EU shows teeth in Cyprus conflict

The EU on Tuesday warned that the bloc’s foreign ministers will consider remedial action against Turkey at their next meeting if Ankara does not reverse its decision to partially open Varosha to tourism. EU stated the Varosha move is contrary to UN Security Council Resolutions.  Actually, the decision to open Varosha is the responsibility of the government of Northern Cyprus Turkish Republic, but this entity is not recognized by EU or UN.


In a written statement on behalf of the EU, High Representative Josep Borrell said the European Union “strongly condemns Turkey’s unilateral steps and the unacceptable announcements made by the Turkish President and the leader of the Turkish Cypriot community on 20 July 2021 on the further reopening of the fenced-off town of Varosha.”


Borrell said the EU welcomes the statement made by the President of the UN Security Council on behalf of the Council last week, and in particular the condemnation and expression of deep regret about the unilateral actions in Varosha that run contrary to the Security Council’s previous resolutions and statements.


“The EU equally calls for the immediate reversal of these actions and the reversal of all steps taken on Varosha since October 2020,” Borrell said. He added that the EU “continues to hold the government of Turkey responsible for the situation in Varosha.”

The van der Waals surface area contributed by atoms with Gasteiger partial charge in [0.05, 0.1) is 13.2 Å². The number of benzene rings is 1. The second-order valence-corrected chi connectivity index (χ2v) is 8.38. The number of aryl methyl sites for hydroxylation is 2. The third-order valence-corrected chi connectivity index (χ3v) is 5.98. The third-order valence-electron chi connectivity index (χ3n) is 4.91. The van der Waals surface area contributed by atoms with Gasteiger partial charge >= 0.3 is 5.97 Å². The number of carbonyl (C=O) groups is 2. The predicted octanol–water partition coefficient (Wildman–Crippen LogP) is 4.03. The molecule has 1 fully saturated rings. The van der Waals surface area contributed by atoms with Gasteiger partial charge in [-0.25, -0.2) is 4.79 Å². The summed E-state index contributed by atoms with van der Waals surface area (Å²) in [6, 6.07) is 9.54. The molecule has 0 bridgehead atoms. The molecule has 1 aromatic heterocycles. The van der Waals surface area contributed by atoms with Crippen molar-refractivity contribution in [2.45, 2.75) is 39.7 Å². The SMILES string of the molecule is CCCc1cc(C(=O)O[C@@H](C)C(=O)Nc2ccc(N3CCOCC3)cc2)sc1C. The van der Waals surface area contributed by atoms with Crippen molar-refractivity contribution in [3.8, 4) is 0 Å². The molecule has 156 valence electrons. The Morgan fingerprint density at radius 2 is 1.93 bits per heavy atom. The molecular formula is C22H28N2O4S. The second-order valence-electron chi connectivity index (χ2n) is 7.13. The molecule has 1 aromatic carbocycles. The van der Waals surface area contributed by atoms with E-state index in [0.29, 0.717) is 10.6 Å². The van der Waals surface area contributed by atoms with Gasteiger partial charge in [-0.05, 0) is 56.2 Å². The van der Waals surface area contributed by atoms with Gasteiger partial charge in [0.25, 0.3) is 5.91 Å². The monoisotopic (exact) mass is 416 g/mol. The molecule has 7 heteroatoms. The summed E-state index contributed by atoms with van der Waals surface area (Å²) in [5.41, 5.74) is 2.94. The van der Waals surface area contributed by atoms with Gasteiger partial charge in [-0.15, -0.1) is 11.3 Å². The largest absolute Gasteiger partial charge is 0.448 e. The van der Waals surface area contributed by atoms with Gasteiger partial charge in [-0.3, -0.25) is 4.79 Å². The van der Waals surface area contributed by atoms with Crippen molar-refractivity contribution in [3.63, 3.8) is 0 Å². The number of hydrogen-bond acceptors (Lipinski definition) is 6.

The announcement last week by Turkish Cypriot leader Ersin Tatar on the demilitarization and opening of 3.5 per cent of the fenced area of Varosha for settlement was presented as a decision of ‘cabinet’ in the north with Turkish President Recep Tayyip Erdogan welcoming the move. The fenced area of Varosha, however, is under the control of the Turkish military.


Borrell said the EU continues to be guided by the relevant Security Council resolutions, 550 (1984) and 789 (1992), which consider attempts to settle any part of Varosha by people other than its inhabitants as inadmissible, and which call for the transfer of that area to the administration of the UN.


“No actions should be carried out in relation to Varosha that are not in accordance with those resolutions,” Borrell said, adding that full respect for and implementation of Security Council resolutions also require an immediate end to restrictions imposed on the freedom of movement of the United Nations Peacekeeping Force in Cyprus (Unficyp) in the Varosha area.


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He reiterated the EU’s position on the need to avoid unilateral actions in breach of international law and renewed provocations, which could raise tensions on the island and compromise the ongoing efforts to seek common ground between the parties towards a lasting settlement of the Cyprus issue in line with relevant Security Council resolutions.

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The EU, he said, remains fully committed to a comprehensive settlement of the Cyprus problem on the basis of a bi-zonal, bi-communal federation with political equality while it is crucial that Turkey commits and contributes constructively to the resumption of negotiations.